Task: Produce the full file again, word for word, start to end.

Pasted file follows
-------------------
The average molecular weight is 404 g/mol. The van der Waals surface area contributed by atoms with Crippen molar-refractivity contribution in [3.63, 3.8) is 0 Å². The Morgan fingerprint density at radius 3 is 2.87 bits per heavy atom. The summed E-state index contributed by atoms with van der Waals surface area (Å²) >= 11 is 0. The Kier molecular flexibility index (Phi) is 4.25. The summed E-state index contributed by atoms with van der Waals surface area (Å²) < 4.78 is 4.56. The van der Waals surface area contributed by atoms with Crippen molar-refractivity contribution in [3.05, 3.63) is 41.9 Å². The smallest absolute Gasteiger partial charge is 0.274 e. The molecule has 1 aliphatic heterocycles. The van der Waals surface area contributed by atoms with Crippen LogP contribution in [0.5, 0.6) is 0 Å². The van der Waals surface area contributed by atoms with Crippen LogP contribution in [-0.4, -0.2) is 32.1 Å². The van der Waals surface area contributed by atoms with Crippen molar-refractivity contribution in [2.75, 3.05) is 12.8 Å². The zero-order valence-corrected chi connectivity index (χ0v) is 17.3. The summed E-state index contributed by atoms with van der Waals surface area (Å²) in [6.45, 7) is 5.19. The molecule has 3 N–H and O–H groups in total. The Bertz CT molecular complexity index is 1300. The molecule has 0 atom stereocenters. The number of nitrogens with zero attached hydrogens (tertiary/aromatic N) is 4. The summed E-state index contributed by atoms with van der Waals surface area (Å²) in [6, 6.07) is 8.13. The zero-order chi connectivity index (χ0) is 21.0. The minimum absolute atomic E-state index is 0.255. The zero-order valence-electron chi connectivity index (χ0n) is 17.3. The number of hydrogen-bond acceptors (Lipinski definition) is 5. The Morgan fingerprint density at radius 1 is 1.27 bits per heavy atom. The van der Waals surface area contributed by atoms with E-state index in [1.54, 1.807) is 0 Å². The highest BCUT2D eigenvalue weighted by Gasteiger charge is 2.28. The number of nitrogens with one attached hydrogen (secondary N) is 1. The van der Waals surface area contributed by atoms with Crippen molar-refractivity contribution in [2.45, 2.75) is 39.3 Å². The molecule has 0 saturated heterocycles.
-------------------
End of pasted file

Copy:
The average molecular weight is 404 g/mol. The van der Waals surface area contributed by atoms with Crippen molar-refractivity contribution in [3.63, 3.8) is 0 Å². The Morgan fingerprint density at radius 3 is 2.87 bits per heavy atom. The summed E-state index contributed by atoms with van der Waals surface area (Å²) >= 11 is 0. The Kier molecular flexibility index (Phi) is 4.25. The summed E-state index contributed by atoms with van der Waals surface area (Å²) < 4.78 is 4.56. The van der Waals surface area contributed by atoms with Crippen molar-refractivity contribution in [3.05, 3.63) is 41.9 Å². The smallest absolute Gasteiger partial charge is 0.274 e. The molecule has 1 aliphatic heterocycles. The van der Waals surface area contributed by atoms with Crippen LogP contribution in [0.5, 0.6) is 0 Å². The van der Waals surface area contributed by atoms with Crippen LogP contribution in [-0.4, -0.2) is 32.1 Å². The van der Waals surface area contributed by atoms with Crippen molar-refractivity contribution in [2.75, 3.05) is 12.8 Å². The zero-order valence-corrected chi connectivity index (χ0v) is 17.3. The summed E-state index contributed by atoms with van der Waals surface area (Å²) in [6.45, 7) is 5.19. The molecule has 3 N–H and O–H groups in total. The Bertz CT molecular complexity index is 1300. The molecule has 0 atom stereocenters. The number of nitrogens with zero attached hydrogens (tertiary/aromatic N) is 4. The summed E-state index contributed by atoms with van der Waals surface area (Å²) in [6, 6.07) is 8.13. The zero-order chi connectivity index (χ0) is 21.0. The minimum absolute atomic E-state index is 0.255. The zero-order valence-electron chi connectivity index (χ0n) is 17.3. The number of hydrogen-bond acceptors (Lipinski definition) is 5. The Morgan fingerprint density at radius 1 is 1.27 bits per heavy atom. The van der Waals surface area contributed by atoms with E-state index in [1.54, 1.807) is 0 Å². The highest BCUT2D eigenvalue weighted by Gasteiger charge is 2.28. The number of nitrogens with one attached hydrogen (secondary N) is 1. The van der Waals surface area contributed by atoms with Crippen molar-refractivity contribution in [2.45, 2.75) is 39.3 Å². The molecule has 0 saturated heterocycles.